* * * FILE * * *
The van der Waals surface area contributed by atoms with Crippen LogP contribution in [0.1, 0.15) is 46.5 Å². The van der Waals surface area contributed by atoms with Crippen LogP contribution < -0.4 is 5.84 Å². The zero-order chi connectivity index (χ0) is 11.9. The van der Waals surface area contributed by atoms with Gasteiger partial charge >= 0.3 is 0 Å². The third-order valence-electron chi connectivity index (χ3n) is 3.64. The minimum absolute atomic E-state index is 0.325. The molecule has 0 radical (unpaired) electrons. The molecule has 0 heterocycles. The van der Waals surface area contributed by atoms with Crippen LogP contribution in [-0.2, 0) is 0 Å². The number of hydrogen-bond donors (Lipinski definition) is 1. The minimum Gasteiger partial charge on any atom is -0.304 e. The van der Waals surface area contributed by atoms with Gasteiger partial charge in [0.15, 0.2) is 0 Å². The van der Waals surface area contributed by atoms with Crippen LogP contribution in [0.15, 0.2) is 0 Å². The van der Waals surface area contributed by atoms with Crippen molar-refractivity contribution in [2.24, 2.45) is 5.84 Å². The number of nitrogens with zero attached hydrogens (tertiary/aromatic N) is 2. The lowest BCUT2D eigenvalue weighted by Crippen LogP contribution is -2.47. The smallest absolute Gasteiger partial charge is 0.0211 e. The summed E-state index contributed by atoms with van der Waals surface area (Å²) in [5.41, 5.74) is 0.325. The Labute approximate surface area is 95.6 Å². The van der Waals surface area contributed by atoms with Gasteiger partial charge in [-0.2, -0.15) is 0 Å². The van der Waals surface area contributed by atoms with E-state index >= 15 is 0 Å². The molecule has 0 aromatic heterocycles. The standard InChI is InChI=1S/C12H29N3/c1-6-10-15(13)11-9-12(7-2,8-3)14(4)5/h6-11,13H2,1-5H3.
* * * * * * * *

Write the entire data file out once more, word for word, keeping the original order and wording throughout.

The van der Waals surface area contributed by atoms with Crippen LogP contribution in [0.1, 0.15) is 46.5 Å². The van der Waals surface area contributed by atoms with Crippen LogP contribution < -0.4 is 5.84 Å². The zero-order chi connectivity index (χ0) is 11.9. The van der Waals surface area contributed by atoms with Gasteiger partial charge >= 0.3 is 0 Å². The third-order valence-electron chi connectivity index (χ3n) is 3.64. The minimum absolute atomic E-state index is 0.325. The molecule has 0 radical (unpaired) electrons. The molecule has 0 heterocycles. The van der Waals surface area contributed by atoms with Crippen LogP contribution in [-0.2, 0) is 0 Å². The number of hydrogen-bond donors (Lipinski definition) is 1. The minimum Gasteiger partial charge on any atom is -0.304 e. The van der Waals surface area contributed by atoms with Gasteiger partial charge in [0.15, 0.2) is 0 Å². The van der Waals surface area contributed by atoms with Crippen LogP contribution in [0.15, 0.2) is 0 Å². The van der Waals surface area contributed by atoms with Crippen molar-refractivity contribution in [2.24, 2.45) is 5.84 Å². The number of nitrogens with zero attached hydrogens (tertiary/aromatic N) is 2. The lowest BCUT2D eigenvalue weighted by Crippen LogP contribution is -2.47. The smallest absolute Gasteiger partial charge is 0.0211 e. The summed E-state index contributed by atoms with van der Waals surface area (Å²) in [5.41, 5.74) is 0.325. The Labute approximate surface area is 95.6 Å². The van der Waals surface area contributed by atoms with Gasteiger partial charge in [-0.2, -0.15) is 0 Å². The van der Waals surface area contributed by atoms with E-state index >= 15 is 0 Å². The molecule has 0 aromatic heterocycles. The standard InChI is InChI=1S/C12H29N3/c1-6-10-15(13)11-9-12(7-2,8-3)14(4)5/h6-11,13H2,1-5H3.